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Efficiently simulating many-body localisation

14 October 2016

Dr Zlatko Papic's paper has just been published in Physical Review Letters.

The amount of quantum entanglement in a many-body wave function determines whether it can be efficiently compressed and encoded by a small number of classical parameters. Ground states of many-body systems are known to have low entanglement, and can be efficiently simulated by the so-called "matrix product states" -- the property which underlies the success of the density-matrix renormalisation group.

In this Letter, we characterise the entanglement of highly excited states in many-body localised (MBL) systems by studying its "entanglement spectrum". MBL phases have been a subject of much recent interest as phases of matter that break ergodicity and thus avoid thermalisation. We argue that the entanglement structure of MBL states, while different from ground states, still allows for compact parametrisation by matrix product states. We develop an efficient algorithm to obtain highly excited states of large MBL systems. This work opens a door for studying a broad class of disordered quantum systems, inaccessible by other techniques. We expect that the new algorithm will also give a much-needed insight into the nature of the transition between MBL and ergodic (thermal) phases.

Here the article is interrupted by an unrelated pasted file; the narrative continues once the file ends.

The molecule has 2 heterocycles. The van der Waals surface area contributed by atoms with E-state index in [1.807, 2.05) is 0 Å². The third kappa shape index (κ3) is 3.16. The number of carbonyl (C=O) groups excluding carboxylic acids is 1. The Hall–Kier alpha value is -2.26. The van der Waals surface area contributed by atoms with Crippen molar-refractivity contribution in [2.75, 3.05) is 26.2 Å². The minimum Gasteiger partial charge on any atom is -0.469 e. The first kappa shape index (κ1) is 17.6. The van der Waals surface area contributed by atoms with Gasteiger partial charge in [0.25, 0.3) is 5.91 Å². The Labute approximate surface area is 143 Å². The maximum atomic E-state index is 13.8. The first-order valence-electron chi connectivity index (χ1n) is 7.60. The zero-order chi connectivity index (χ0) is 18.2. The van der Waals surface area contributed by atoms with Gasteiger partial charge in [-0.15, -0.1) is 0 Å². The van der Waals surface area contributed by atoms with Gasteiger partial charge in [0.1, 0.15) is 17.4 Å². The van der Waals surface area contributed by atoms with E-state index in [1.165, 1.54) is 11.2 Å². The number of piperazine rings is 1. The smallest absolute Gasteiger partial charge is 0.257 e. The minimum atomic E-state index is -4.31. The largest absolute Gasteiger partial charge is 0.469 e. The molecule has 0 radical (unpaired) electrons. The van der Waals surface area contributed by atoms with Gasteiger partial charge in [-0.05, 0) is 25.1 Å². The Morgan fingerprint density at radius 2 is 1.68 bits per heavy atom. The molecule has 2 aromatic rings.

Read the full article here: http://journals.aps.org/prl/abstract/10.1103/PhysRevLett.117.160601




PHOTON16 Conference

22 September 2016

The University of Leeds hosted the largest Optics and Photonics conference in the UK. PHOTON16 is the eighth in a series of biennial conferences that started in 2002. This year, we welcomed more than 400 participants from 26 countries.

Scientific sessions were complemented by a technical exhibition with 37 companies presenting their products. We were especially pleased to welcome seven world renowned plenary speakers to the conference.

The PHOTON series brings together wide areas of light related science and technology that represent the strength and breadth of activity in the UK and elsewhere in the world. Our scientific presentations encompassed the classical and quantum nature of light and covered applications ranging from bio-photonics, through metrology to ultrafast optics.